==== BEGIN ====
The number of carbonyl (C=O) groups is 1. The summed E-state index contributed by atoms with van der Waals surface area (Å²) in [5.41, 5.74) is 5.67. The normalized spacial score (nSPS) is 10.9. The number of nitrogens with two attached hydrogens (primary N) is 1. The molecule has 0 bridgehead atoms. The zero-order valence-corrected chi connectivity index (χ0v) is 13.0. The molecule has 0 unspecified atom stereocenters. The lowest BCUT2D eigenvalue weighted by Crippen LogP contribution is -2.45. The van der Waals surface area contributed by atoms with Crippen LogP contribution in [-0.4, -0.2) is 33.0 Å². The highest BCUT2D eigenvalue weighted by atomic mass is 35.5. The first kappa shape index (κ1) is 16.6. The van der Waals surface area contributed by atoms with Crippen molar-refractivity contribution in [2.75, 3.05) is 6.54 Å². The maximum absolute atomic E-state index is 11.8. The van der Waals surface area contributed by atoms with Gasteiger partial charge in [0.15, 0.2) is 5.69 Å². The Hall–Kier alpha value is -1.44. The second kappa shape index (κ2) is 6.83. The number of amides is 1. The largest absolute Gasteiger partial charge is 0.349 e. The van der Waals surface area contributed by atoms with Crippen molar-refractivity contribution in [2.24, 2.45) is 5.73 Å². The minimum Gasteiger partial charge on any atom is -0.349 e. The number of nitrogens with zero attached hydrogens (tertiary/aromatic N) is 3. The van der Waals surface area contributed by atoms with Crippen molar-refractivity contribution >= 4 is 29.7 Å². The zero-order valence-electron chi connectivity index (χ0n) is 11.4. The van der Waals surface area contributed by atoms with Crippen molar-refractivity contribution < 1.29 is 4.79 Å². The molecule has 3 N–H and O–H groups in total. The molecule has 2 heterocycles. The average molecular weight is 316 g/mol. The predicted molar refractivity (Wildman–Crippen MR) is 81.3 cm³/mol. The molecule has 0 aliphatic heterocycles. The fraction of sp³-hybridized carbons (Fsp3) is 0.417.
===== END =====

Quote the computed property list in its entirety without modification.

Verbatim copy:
The number of carbonyl (C=O) groups is 1. The summed E-state index contributed by atoms with van der Waals surface area (Å²) in [5.41, 5.74) is 5.67. The normalized spacial score (nSPS) is 10.9. The number of nitrogens with two attached hydrogens (primary N) is 1. The molecule has 0 bridgehead atoms. The zero-order valence-corrected chi connectivity index (χ0v) is 13.0. The molecule has 0 unspecified atom stereocenters. The lowest BCUT2D eigenvalue weighted by Crippen LogP contribution is -2.45. The van der Waals surface area contributed by atoms with Crippen LogP contribution in [-0.4, -0.2) is 33.0 Å². The highest BCUT2D eigenvalue weighted by atomic mass is 35.5. The first kappa shape index (κ1) is 16.6. The van der Waals surface area contributed by atoms with Crippen molar-refractivity contribution in [2.75, 3.05) is 6.54 Å². The maximum absolute atomic E-state index is 11.8. The van der Waals surface area contributed by atoms with Gasteiger partial charge in [0.15, 0.2) is 5.69 Å². The Hall–Kier alpha value is -1.44. The second kappa shape index (κ2) is 6.83. The number of amides is 1. The largest absolute Gasteiger partial charge is 0.349 e. The van der Waals surface area contributed by atoms with Crippen molar-refractivity contribution in [2.24, 2.45) is 5.73 Å². The minimum Gasteiger partial charge on any atom is -0.349 e. The number of nitrogens with zero attached hydrogens (tertiary/aromatic N) is 3. The van der Waals surface area contributed by atoms with Crippen molar-refractivity contribution >= 4 is 29.7 Å². The zero-order valence-electron chi connectivity index (χ0n) is 11.4. The van der Waals surface area contributed by atoms with Crippen molar-refractivity contribution < 1.29 is 4.79 Å². The molecule has 3 N–H and O–H groups in total. The molecule has 2 heterocycles. The average molecular weight is 316 g/mol. The predicted molar refractivity (Wildman–Crippen MR) is 81.3 cm³/mol. The molecule has 0 aliphatic heterocycles. The fraction of sp³-hybridized carbons (Fsp3) is 0.417.